McLaren Artura GT4 revealed
McLaren's new supercar has been turned into a GT4 racer, with no hybrid assistance and a more aggressive aero package. McLaren’s hybrid supercar is going racing… without the hybrid bits.
The Artura GT4 will make its in-person debut at the Goodwood Festival of Speed, and features power from a non- hybrid version of the turbocharged V6 engine from the road car.
McLaren says the Artura GT4 is 100kg lighter than its predecessor, the 570S GT4, and says the new V6 engine offers better throttle response and fuel economy than the twin-turbo V8 that featured in the latter.
As for why the Artura GT4 isn’t a hybrid? According to McLaren, the FIA GT4 rules don’t allow it.
The space previously occupied by the battery now houses a 110L fuel cell and the ancillaries required for racing. Losing the e- motor and battery also slashes 130kg from the road car’s weight, which is beneficial on track.
Power is put to the track through a seven-speed transmission instead of the eight-speeder used in the road car. Where the road car uses its electric motor for reverse, GT4 regulations necessitate a physical reverse gear.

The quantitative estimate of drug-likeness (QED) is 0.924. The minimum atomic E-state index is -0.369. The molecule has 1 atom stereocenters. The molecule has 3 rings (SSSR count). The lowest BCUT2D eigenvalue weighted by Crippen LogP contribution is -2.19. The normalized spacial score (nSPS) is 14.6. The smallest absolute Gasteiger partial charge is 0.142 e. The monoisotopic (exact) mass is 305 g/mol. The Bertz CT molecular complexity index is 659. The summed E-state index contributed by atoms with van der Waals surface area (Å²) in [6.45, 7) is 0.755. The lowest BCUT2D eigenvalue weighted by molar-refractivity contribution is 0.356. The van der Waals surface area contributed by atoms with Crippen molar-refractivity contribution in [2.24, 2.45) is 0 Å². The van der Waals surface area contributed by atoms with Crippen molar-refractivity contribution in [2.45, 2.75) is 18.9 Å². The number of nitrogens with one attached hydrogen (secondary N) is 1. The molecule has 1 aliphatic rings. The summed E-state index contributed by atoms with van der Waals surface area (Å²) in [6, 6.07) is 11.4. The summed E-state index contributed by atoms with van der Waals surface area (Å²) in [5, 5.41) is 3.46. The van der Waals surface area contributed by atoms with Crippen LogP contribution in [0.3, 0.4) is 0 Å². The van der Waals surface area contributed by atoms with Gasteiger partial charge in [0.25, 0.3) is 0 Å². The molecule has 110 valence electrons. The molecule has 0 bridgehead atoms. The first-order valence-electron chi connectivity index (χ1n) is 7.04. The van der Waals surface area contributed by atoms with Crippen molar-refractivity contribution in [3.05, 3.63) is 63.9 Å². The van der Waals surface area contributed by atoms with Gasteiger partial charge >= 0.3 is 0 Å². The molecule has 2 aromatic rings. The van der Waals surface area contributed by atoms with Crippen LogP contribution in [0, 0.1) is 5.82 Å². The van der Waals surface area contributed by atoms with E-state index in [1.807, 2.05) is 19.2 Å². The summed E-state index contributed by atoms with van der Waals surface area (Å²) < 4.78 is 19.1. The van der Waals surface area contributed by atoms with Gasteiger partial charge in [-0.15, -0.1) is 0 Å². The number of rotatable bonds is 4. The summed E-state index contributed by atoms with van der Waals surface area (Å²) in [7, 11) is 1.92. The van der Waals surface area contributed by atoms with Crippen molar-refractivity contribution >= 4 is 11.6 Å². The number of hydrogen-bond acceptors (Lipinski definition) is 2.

A Bosch ECU is on hand to allow the FIA to fiddle with the engine’s outputs based on the Balance of Performance for a particular race weekend.
As you’d expect, the GT4 features a race-ready aerodynamics package headlined by a new rear wing. McLaren says it’s mounted directly to the chassis, which allows the rear bodywork to be dismantled without forcing teams to also disassemble the wing.
Inside, the Artura GT4 has a stripped-out cabin with all the safety kit required by GT4 regulations. The driver sits in a fixed bucket seat, and is faced with a steering wheel lifted from the 720S GT3.
McLaren says the new car’s carbon tub makes it easier to execute quick driver changes at endurance events.
The GT4 is available for customer racing teams to purchase. It’ll go head-to-head with the , Toyota GR , , and .
These cars are slower than GT3 racers, with designs and aerodynamics more closely linked with the road cars which form their base. They’re also meant to be cheaper to run than full-fat GT3 racers.